“Back in the Game”: A Concussion Book That Stands Out In Crowded Field
While the pile of concussion books in my office continues to grow taller, seemingly with every passing day, one that will stay at the top of the very short pile of my favorites is Back in the Game: Why Concussion Doesn’t Have To End Your Athletic Career (Oxford University Press, New York 2016) by sports neurologist Jeffrey Kutcher, M.D., and award-winning sports journalist Joanne Gerstner.
The collaboration of Ms. Gerstner, a first-rate, professional journalist with a background in reporting on sports science, and Dr. Kutcher, one of the nation’s top concussion researchers and clinicians who lives, breathes and eats concussions every day for a living as the National Director of The Sports Neurology Clinic at The CORE Institute™ in Brighton, Michigan, and for whom I and my staff at MomsTEAM have enormous respect, is a match made in publishing heaven.
A straightforward, elegantly written, concise, and well-organized 215 pages, Back in the Game stands out in a crowded field, not just as a primer on concussions for a parent, coach, or athlete, but for its incisive and often pointed criticism of the way our national conversation about concussions and the long-term effects of playing contact and collision sports has been shaped – some would say warped – by a media that too often eschews fact-based reporting in favor of sensationalism and fear-mongering.
The title of the book alone tells you that Gerstner and Kutcher are not out to scare the reader, not out to make sensational, scientifically unproven, claims about the long-term effects of concussions, but that they prefer instead, like I, to live in the “land of the real.” Eschewing the extremes occupied by the loudest voices in the national concussion and youth sport conversation, the ones who either deny there is a serious issue that needs to be addressed (who they characterize as the “just a knock to the head” crowd) or have become so convinced that contact sports inevitably result in lifelong disability that they are so fundamentally unsafe that they should be abolished, they opt instead for the common sense middle ground – a place where MomsTEAM and I have been all along – a perhaps mythical place where it is possible to have a “more thoughtful, science-based” dialog about the role of sports in our kids’ lives. (It’s been a pretty lonely place to be, to be honest; I’m glad to have some company!)
The book accomplishes what it sets out to do. I know, because, when I was done reading, it was if I had just had a long, thought-provoking conversation with Kutcher and Gerstner – perhaps while sitting in the bleachers watching a high school football game on a Friday night – during which I not only learned the essentials about the identification, treatment, and management of concussions, that a concussion doesn’t have to end your child’s athletic career; but, just as importantly, that you simply can’t trust a lot of what you read or hear about head injuries on television, radio, or on Twitter.
The book begins, appropriately, with a chapter debunking common sports concussion myths and fears, mostly perpetuated by the media. Kutcher correctly identifies the tradition of contact sports and the peer-enforced ethic to be tough as reasons why so many athletes, even knowing the dangers from continuing to play with concussion symptoms, don’t tell anyone about their symptoms. He bemoans a culture in which “leaving the game or admitting they were hurt was not an option” and in which an athlete’s teammates, winning, or their own ego are prioritized above their health (a culture which, I should point out, our new 5-step SmartTeams™ concussion education program is designed to change).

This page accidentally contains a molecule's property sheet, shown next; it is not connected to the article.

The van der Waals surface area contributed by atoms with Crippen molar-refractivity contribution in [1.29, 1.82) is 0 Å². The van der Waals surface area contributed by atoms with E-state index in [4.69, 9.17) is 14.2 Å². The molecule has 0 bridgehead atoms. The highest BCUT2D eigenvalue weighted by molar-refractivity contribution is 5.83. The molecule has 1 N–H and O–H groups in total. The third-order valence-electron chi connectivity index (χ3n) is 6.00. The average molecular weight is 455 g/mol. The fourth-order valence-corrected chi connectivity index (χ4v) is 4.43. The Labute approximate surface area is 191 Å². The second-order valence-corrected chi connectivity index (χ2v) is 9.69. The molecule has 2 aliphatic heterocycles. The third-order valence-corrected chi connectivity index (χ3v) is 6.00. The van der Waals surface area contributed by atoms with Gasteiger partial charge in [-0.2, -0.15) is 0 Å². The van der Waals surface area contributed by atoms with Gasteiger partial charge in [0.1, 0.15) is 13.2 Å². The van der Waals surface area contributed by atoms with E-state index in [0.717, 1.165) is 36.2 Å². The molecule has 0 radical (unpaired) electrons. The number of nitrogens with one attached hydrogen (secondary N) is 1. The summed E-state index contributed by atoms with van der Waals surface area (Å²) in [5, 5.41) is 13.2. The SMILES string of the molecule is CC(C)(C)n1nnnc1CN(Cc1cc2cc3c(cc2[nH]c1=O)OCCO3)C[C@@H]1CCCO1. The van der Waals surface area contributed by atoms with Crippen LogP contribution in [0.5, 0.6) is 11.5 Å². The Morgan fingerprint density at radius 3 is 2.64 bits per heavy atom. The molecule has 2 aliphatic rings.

A helpful explanation of what a concussion is and isn’t is followed by a section in which Kutcher clears up the confusion in the minds of many between concussion (a term which, he says, should only be used to describe the injury or the immediate effect of the injury resulting from concussion forces transmitted to the head), post-concussion syndrome (symptoms patients experience for several months at a time when they are likely no longer concussed), and the problems former athletes, especially in contact sports, experience with their thinking, mood, and memory later in life, when they are no longer concussed, and the serious neurological condition they have as a result of playing sports is not itself a concussion and likely more the result of how often they were hit than their concussion history.
Kutcher and Gerstner then introduce what I view as the book’s most valuable contribution to the concussion book genre: the medically inaccurate memes parents, coaches, and athletes are receiving from the media which have created a “tangible mounting fear of concussion” and a “state of near panic” about concussions, causing parents to avoid contact sports for their children based on “irrational fears of injury” which fail to weigh in the balance all the positive aspects of sports participation.
While the media’s emphasis on the heartfelt and tragic stories of athletes dealing with mental illness and those who commit suicide may sell newspapers, improve ratings, or get a website more clicks, the concern, Kutcher and Gerstner argue, is that it is driving the conversation to emotional places from which it’s an easy leap to conclude that contact sports, such as American football, must be a dangerous endeavor, only leading to pain and despair.
As a journalist and consumer of social media, I have been a frequent critic of the way media reports on concussions and head injuries. As someone who has tried every day to ground my advice on sports safety issues on science, I couldn’t agree more with Kutcher and Gerstner when they argue that such memes “seem like fact, only because anybody with a little knowledge – and sometimes a lot of agenda or desire to gin up a false debate – can get on television or radio, or go on a Twitter rant to vent their thoughts to a large audience without challenge or fact-checking.”